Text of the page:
Upcoming debates an important next stage in presidential campaign
2016 GOP race showed launching attacks in crowded field doesn’t always end as planned

Then-New Jersey Gov. Chris Christie, shown at a 2016 campaign event in Ames, Iowa, went on the attack in a televised debate before the New Hampshire primary, but it may not have had the desired effect. (Al Drago/CQ Roll Call file photo)

In a little more than two weeks, 20 candidates will take the debate stage in their quest for the Democratic presidential nomination. And with increasing pressure to distinguish themselves from the rest of the pack, some contenders could choose to take the gloves off and attack an opponent, which would have a ripple effect on the race.

Up to this point, the Democratic race has largely been cordial, except for Vermont Sen. Bernie Sanders going after former Vice President Joe Biden. But one or more of the 2020 hopefuls could decide that a nationally televised debate would be an excellent place and time to knock an opponent down a few slots.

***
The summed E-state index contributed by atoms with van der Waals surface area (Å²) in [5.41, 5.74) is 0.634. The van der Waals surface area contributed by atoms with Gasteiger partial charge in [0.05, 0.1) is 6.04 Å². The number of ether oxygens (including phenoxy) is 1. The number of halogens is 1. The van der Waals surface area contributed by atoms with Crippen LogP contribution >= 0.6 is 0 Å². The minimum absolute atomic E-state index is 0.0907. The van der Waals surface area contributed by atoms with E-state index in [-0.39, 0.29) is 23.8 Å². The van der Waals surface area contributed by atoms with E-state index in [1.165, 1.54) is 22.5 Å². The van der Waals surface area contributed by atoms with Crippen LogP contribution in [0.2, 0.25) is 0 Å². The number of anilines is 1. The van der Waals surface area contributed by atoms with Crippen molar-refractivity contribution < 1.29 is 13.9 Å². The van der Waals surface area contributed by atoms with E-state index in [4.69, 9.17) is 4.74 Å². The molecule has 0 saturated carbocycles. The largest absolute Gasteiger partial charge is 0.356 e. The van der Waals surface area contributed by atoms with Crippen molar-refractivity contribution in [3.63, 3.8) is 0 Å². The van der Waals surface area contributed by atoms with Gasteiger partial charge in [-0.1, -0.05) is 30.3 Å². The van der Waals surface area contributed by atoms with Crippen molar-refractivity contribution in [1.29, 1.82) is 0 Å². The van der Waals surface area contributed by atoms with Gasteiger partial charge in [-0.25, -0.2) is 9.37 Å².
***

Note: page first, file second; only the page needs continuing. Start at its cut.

Does open seat in Montana help or hurt Democrats’ pickup opportunity?
Gianforte, who underperformed a generic Republican in the past, is leaving the House to run for governor

The decision by Rep. Greg Gianforte, R-Mont., to run for governor creates an open seat that could be easier for Republicans to defend.  (Tom Williams/CQ Roll Call file photo)

Parties crave open seats, considering the vast majority of incumbents win re-election. But in the case of Montana’s at-large district, Democrats may have lost their preferred opponent when Republican Rep. Greg Gianforte filed to run for governor.

While it might have been daunting for Democrats to face Gianforte’s personal wealth in a presidential year in a state President Donald Trump carried by 20 points, the congressman has actually underperformed the partisan lean of the state in past elections. It might have something to do with him assaulting a reporter in 2017.